On stage, her 1673 Stradivarius cello is brought to life as the Instrument in a starring role in the form of Marcelino Sambé, along with the characters of the Conductor (Barenboim, danced by Matthew Ball), the Cellist (du Pré, danced by Lauren Cuthbertson) and her family.3 This representational approach is, to my knowledge, unique in documentary accounts and dramatic retellings of du Pré’s life.4 Its origins can perhaps be traced back to du Pré’s comments in a 1968 article, where she emphasised the importance of knowing your cello ‘like a human being’ and spoke of an attachment to it (Cleave, 1968: 51). Speaking of the role of the Cello in the ballet, Marston noted, ‘It’s her friend and companion, with her most of the time’ (Marston, 2020a). At many points in the ballet, the cello soloist and the character of the Instrument are heard and seen as one expressive voice. The Instrument is the embodiment of the soloist’s melodic line and, perhaps, an extension of du Pré’s emotional state. This is especially true of the closing moments of the ballet, which I discuss in the final section of this essay.
Such a distinctive choice makes this an interesting dynamic to explore in the representation of both du Pré’s life and wider perceptions of classical music. The characterisation of the cello as the Instrument leads to intriguing choreography and demands a consideration of the close affinity a performer has with their instrument. This article examines the interactions across this complex web of musical representations of musical personae (Auslander, 2006) by analysing depictions of acts of musical performance and the representation of a performer-instrument relationship in The Cellist. Its argument focuses principally on two key strands. First, the deployment of well-known classical works in The Cellist in terms of the representation of musical performance. Second, the role of a musical motif in the narrative trajectory of the ballet. Ultimately, it considers the ways the disciplinary partnership of music and dance combine to establish new layers of interpretive meaning and to represent classical music.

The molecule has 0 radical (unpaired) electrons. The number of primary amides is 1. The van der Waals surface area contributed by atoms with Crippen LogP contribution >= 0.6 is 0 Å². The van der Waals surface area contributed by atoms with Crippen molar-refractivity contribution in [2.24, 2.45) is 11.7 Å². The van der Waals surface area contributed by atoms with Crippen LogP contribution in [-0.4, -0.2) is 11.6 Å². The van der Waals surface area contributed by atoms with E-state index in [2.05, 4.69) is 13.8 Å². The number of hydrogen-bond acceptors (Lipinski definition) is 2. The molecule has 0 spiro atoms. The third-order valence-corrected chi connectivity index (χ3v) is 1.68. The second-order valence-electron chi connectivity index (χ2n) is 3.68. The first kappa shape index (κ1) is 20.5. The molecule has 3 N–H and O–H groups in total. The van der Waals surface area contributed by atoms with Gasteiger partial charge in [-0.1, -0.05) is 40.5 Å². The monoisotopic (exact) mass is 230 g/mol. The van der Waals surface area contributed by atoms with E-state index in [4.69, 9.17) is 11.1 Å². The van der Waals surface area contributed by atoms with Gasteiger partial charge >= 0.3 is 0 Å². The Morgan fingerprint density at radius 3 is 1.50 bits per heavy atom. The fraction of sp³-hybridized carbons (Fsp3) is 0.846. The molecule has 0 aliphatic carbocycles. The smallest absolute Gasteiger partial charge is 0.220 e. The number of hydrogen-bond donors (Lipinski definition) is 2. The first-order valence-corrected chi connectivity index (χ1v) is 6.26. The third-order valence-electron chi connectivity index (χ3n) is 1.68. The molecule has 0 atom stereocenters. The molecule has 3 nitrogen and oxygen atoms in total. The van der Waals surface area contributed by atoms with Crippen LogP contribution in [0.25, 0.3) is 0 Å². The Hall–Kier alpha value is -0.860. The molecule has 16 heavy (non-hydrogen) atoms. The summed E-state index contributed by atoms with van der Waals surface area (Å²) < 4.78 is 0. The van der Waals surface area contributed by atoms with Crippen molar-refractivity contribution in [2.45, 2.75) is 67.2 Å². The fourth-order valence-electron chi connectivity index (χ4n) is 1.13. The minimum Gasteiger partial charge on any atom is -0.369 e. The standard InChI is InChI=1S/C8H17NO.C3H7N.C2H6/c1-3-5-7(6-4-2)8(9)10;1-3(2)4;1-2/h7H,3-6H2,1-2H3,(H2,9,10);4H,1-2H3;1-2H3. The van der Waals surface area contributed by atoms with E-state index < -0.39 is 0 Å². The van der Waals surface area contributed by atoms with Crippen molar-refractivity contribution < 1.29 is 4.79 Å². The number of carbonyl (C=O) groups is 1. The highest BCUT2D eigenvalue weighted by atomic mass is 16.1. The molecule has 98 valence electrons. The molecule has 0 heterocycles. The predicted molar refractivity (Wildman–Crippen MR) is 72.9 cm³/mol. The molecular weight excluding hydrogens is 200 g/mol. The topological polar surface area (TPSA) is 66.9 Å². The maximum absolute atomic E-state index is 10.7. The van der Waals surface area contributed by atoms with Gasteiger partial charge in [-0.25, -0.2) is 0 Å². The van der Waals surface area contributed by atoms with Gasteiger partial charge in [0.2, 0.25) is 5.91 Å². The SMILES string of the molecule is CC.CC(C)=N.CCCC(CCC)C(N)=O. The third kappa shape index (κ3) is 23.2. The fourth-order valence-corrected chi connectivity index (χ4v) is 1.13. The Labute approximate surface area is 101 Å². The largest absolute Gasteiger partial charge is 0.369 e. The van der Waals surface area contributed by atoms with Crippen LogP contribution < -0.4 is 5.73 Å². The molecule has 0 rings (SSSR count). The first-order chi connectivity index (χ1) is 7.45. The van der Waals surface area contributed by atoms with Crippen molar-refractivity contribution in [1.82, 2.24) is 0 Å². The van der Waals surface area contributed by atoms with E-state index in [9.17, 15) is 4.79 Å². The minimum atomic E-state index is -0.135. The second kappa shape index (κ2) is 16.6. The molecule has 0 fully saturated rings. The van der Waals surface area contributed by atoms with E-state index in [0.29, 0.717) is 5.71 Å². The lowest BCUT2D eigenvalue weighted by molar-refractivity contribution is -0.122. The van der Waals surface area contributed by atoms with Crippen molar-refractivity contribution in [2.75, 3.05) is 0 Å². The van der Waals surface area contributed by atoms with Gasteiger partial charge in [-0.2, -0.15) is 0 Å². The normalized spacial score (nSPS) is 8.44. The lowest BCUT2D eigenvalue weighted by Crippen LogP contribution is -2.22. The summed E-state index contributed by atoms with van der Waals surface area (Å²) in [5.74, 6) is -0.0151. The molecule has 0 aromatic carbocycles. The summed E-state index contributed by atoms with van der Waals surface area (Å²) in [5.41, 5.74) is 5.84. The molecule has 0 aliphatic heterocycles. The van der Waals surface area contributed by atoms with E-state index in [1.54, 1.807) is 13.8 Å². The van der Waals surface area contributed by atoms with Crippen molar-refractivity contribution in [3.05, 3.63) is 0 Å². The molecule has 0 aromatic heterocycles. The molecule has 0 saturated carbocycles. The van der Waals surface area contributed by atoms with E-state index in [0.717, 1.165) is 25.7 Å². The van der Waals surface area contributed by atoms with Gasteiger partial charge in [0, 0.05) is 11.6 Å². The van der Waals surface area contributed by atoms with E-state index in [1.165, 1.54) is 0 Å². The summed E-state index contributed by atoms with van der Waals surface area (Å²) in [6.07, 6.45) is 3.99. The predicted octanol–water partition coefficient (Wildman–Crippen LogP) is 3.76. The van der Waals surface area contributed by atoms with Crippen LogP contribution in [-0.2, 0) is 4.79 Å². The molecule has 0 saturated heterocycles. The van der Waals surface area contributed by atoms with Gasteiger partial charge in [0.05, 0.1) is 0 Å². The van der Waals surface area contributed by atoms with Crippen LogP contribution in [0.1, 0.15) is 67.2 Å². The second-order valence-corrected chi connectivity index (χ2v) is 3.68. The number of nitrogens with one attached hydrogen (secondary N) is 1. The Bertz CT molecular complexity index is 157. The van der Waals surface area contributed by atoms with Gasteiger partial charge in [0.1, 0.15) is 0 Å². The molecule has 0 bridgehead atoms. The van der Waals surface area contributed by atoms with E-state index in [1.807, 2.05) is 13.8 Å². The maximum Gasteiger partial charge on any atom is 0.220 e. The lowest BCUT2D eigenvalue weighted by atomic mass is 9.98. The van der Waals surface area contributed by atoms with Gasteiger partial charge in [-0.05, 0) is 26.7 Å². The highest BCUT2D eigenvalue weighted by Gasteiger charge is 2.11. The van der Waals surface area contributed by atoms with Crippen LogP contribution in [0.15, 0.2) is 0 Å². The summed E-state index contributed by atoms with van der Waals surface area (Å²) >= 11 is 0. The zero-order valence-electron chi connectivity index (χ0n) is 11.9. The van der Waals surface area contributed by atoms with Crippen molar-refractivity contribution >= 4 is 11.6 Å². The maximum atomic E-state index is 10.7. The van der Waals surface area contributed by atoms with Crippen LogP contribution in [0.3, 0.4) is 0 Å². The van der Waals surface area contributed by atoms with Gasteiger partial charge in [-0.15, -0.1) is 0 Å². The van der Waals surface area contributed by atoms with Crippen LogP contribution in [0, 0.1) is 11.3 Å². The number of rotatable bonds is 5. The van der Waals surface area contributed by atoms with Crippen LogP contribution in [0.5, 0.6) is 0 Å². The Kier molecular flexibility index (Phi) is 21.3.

Framing Jacqueline du Pré in The Cellist